Hydrogen peroxide’s disinfecting powers aren’t limited to toothbrushes and sponges. Spritz it in an empty dishwasher or cleaned-out fridge. After letting it sit for a while, you’ll be able to wipe the mess away cleanly. Don’t miss these cleaning myths you need to stop believing.

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Clean, pedicured toenails.

Get Softer, Cleaner Feet

Fungus thrives in warm, moist places—like your feet. But a one-to-one ratio of hydrogen peroxide and water added to a soaking bowl should help you avoid it. “Hydrogen peroxide can ‘fight off’ foot fungus due to its properties to dry out the skin,” says Alan Bass, DPM, a podiatrist in Manalapan, New Jersey and a spokesman for the American Podiatric Medical Association.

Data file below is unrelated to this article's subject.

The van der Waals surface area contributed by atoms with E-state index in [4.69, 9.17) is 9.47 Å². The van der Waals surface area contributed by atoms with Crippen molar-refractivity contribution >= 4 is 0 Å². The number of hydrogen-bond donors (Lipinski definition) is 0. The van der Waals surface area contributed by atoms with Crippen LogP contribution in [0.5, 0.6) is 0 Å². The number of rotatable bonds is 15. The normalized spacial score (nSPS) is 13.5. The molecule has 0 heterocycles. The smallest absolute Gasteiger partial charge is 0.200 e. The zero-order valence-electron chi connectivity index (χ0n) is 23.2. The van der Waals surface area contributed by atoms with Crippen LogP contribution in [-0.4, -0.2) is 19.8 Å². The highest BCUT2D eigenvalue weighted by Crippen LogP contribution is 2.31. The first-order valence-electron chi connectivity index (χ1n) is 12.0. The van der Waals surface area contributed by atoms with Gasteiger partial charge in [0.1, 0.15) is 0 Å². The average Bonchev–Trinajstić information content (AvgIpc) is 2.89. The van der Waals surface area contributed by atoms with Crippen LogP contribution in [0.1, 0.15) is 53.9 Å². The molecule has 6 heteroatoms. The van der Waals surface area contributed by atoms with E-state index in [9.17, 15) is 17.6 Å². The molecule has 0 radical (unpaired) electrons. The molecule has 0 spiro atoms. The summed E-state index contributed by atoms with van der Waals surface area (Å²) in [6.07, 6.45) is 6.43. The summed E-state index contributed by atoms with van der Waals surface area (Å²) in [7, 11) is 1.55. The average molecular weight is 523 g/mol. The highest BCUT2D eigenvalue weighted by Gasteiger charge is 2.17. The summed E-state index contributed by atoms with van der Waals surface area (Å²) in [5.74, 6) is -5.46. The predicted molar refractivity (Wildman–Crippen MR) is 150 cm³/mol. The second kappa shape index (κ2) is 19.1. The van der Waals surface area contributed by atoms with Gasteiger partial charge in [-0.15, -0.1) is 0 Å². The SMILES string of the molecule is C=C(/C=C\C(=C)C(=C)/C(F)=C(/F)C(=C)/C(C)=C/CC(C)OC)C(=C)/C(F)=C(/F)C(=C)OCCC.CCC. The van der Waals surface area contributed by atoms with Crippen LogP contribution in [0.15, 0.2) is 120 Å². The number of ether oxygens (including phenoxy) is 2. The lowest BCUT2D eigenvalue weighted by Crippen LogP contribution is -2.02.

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Billowy white bed sheets.

Whiten Your Clothes Without Bleach

Just like with bloodstains, hydrogen peroxide can be used as a general bleach for whites in your wash. Instead of bleach, add half a cup to your wash cycle.

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Mist from a humidifier.

Get Rid of Mildew in Your Humidifier

A moldy, mildewy humidifier helps no one. That’s why the Mayo Clinic recommends cleaning your humidifier every three days. Start with soap and water and then disinfect it with a hydrogen peroxide and water solution.

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Man's shirt shows underarm sweat.

Remove Sweat Stains

One part dishwashing liquid and two parts hydrogen peroxide applied to the sweat stain for about an hour should do the trick; scrub with baking soda if it’s a particularly tough stain. Still can’t get it out? Try one of these home remedies to clean sweat stains.